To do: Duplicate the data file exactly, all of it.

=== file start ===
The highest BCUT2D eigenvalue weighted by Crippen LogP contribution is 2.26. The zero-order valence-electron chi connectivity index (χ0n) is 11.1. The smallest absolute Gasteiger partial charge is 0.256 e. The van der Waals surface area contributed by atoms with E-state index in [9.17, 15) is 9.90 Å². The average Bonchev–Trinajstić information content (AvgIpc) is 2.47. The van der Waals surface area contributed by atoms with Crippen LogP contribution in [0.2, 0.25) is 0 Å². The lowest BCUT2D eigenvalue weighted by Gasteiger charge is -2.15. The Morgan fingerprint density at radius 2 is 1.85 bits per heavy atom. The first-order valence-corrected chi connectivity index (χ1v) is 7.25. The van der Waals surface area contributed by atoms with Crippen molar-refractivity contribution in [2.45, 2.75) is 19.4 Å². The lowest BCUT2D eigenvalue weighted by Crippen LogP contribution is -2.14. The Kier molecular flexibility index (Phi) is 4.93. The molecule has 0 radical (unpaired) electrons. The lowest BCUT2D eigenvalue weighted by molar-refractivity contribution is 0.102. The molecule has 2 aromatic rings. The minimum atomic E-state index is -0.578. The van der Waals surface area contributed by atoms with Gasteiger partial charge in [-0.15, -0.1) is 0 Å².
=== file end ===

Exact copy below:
The highest BCUT2D eigenvalue weighted by Crippen LogP contribution is 2.26. The zero-order valence-electron chi connectivity index (χ0n) is 11.1. The smallest absolute Gasteiger partial charge is 0.256 e. The van der Waals surface area contributed by atoms with E-state index in [9.17, 15) is 9.90 Å². The average Bonchev–Trinajstić information content (AvgIpc) is 2.47. The van der Waals surface area contributed by atoms with Crippen LogP contribution in [0.2, 0.25) is 0 Å². The lowest BCUT2D eigenvalue weighted by Gasteiger charge is -2.15. The Morgan fingerprint density at radius 2 is 1.85 bits per heavy atom. The first-order valence-corrected chi connectivity index (χ1v) is 7.25. The van der Waals surface area contributed by atoms with Crippen molar-refractivity contribution in [2.45, 2.75) is 19.4 Å². The lowest BCUT2D eigenvalue weighted by Crippen LogP contribution is -2.14. The Kier molecular flexibility index (Phi) is 4.93. The molecule has 0 radical (unpaired) electrons. The lowest BCUT2D eigenvalue weighted by molar-refractivity contribution is 0.102. The molecule has 2 aromatic rings. The minimum atomic E-state index is -0.578. The van der Waals surface area contributed by atoms with Gasteiger partial charge in [-0.15, -0.1) is 0 Å².